Like the trains he loved, he had a colorful intellect that had a youthful sense of discovery and curiosity slightly beneath his surface.  He had a dry sense of humor that tended to sneak out unannounced.  Upon seeing him, he could have easily been mistaken for a farmhand.  However, assuming that his gentle brilliance was only because of a vocation or his own upbringing would be an injustice to someone that had such an abundance of both wit and wisdom.  Having both (wit and wisdom) put him in a special class of human being.

He was the type of man that could weigh his words carefully and still deliver a message anyone could learn from.  The importance of someone with his kind of capability could never be overstated.  He had the ability to frame an idea and surround it with a time and place.  No small feat however it was second nature to him.

I never saw him angry or confrontational.  When people were less than friendly, I saw him actually reflect in their behavior.  He didn't get angry so much as they tried to see where the negative action was coming from and try to plot a course around it.  Arno was very good at changing anger and using it as a tool to learn from and still see the color in both the people he interacted with and the toys he collected.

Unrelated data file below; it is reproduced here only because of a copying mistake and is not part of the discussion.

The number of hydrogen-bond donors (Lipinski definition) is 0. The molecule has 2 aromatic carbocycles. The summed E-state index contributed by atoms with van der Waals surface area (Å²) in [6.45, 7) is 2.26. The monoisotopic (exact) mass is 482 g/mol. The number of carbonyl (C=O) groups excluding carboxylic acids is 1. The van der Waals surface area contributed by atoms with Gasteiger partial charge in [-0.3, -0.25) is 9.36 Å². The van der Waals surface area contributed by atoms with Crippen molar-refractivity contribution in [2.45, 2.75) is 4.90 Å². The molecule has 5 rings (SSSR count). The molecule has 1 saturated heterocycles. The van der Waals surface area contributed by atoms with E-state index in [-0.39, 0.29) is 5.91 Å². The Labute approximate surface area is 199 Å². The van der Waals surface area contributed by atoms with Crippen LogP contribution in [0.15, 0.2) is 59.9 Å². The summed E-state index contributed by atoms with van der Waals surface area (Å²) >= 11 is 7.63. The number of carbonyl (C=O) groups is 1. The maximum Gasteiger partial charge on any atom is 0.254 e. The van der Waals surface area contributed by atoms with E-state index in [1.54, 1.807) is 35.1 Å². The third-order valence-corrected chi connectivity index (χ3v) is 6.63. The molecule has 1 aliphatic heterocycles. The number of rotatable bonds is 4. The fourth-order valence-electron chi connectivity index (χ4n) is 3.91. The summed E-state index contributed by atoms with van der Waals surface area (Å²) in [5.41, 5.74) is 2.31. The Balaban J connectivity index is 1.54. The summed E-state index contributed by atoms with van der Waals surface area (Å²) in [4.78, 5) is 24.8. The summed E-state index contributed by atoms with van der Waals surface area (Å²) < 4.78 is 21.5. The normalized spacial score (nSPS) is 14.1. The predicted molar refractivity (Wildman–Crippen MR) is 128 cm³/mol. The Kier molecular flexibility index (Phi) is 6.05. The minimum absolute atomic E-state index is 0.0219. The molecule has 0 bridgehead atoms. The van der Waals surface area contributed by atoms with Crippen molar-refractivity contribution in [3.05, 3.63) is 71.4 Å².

The loss for people that love the hobby of toy trains is profound.  What made Arrno special wasn't just that he was a collector of unique modern era standard gauge trains, he was a historian of the toys as well as the people that invented them.  He photographed much of my own collection.  I also know Jim Cohen spoke to him extensively about the many craftsmen he came into contact with.  Arno cataloged all of the interactions and carefully wrote down every bit of it on his trusty Macbook.

We have lost a librarian, a chronicler, a biographer, a lover of fine art and an artist himself.  He made an effort to reach out and not just acquire the trains, he also sought to acquire the history, the backstory and capture a little bit of the personalities behind them.   At one point I know he even planned on making a few trains himself and frequented York in search of information as well as sightings of rare and wonderful products.